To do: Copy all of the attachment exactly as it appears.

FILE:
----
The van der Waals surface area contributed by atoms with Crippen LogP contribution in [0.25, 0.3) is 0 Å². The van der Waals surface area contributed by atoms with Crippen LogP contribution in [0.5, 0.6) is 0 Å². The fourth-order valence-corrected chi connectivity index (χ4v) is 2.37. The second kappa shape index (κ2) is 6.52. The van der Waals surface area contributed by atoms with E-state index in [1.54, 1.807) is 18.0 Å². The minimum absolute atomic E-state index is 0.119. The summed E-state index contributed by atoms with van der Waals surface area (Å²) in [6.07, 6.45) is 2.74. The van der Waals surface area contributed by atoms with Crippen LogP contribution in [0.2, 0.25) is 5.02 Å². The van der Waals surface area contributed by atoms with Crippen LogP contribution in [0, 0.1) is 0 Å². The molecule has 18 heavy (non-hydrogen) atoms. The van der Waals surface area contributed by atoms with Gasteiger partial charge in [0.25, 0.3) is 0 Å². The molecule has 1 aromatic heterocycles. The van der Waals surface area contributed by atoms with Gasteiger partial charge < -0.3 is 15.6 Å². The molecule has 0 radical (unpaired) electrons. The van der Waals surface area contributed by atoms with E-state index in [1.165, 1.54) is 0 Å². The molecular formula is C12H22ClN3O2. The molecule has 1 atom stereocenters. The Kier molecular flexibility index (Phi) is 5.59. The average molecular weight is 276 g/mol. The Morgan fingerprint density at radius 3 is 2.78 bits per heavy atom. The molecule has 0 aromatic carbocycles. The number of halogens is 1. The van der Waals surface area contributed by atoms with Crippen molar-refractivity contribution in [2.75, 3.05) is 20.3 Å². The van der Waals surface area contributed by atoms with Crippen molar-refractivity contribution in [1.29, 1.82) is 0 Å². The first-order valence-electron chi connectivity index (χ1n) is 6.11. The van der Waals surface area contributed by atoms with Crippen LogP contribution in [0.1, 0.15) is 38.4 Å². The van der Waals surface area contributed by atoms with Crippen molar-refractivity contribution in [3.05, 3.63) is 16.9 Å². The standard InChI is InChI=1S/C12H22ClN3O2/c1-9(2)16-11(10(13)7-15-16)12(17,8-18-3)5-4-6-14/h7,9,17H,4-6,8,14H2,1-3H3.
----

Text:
The van der Waals surface area contributed by atoms with Crippen LogP contribution in [0.25, 0.3) is 0 Å². The van der Waals surface area contributed by atoms with Crippen LogP contribution in [0.5, 0.6) is 0 Å². The fourth-order valence-corrected chi connectivity index (χ4v) is 2.37. The second kappa shape index (κ2) is 6.52. The van der Waals surface area contributed by atoms with E-state index in [1.54, 1.807) is 18.0 Å². The minimum absolute atomic E-state index is 0.119. The summed E-state index contributed by atoms with van der Waals surface area (Å²) in [6.07, 6.45) is 2.74. The van der Waals surface area contributed by atoms with Crippen LogP contribution in [0.2, 0.25) is 5.02 Å². The van der Waals surface area contributed by atoms with Crippen LogP contribution in [0, 0.1) is 0 Å². The molecule has 18 heavy (non-hydrogen) atoms. The van der Waals surface area contributed by atoms with Gasteiger partial charge in [0.25, 0.3) is 0 Å². The molecule has 1 aromatic heterocycles. The van der Waals surface area contributed by atoms with Gasteiger partial charge < -0.3 is 15.6 Å². The molecule has 0 radical (unpaired) electrons. The van der Waals surface area contributed by atoms with E-state index in [1.165, 1.54) is 0 Å². The molecular formula is C12H22ClN3O2. The molecule has 1 atom stereocenters. The Kier molecular flexibility index (Phi) is 5.59. The average molecular weight is 276 g/mol. The Morgan fingerprint density at radius 3 is 2.78 bits per heavy atom. The molecule has 0 aromatic carbocycles. The number of halogens is 1. The van der Waals surface area contributed by atoms with Crippen molar-refractivity contribution in [2.75, 3.05) is 20.3 Å². The van der Waals surface area contributed by atoms with Crippen molar-refractivity contribution in [1.29, 1.82) is 0 Å². The first-order valence-electron chi connectivity index (χ1n) is 6.11. The van der Waals surface area contributed by atoms with Crippen LogP contribution in [0.1, 0.15) is 38.4 Å². The van der Waals surface area contributed by atoms with Crippen molar-refractivity contribution in [3.05, 3.63) is 16.9 Å². The standard InChI is InChI=1S/C12H22ClN3O2/c1-9(2)16-11(10(13)7-15-16)12(17,8-18-3)5-4-6-14/h7,9,17H,4-6,8,14H2,1-3H3.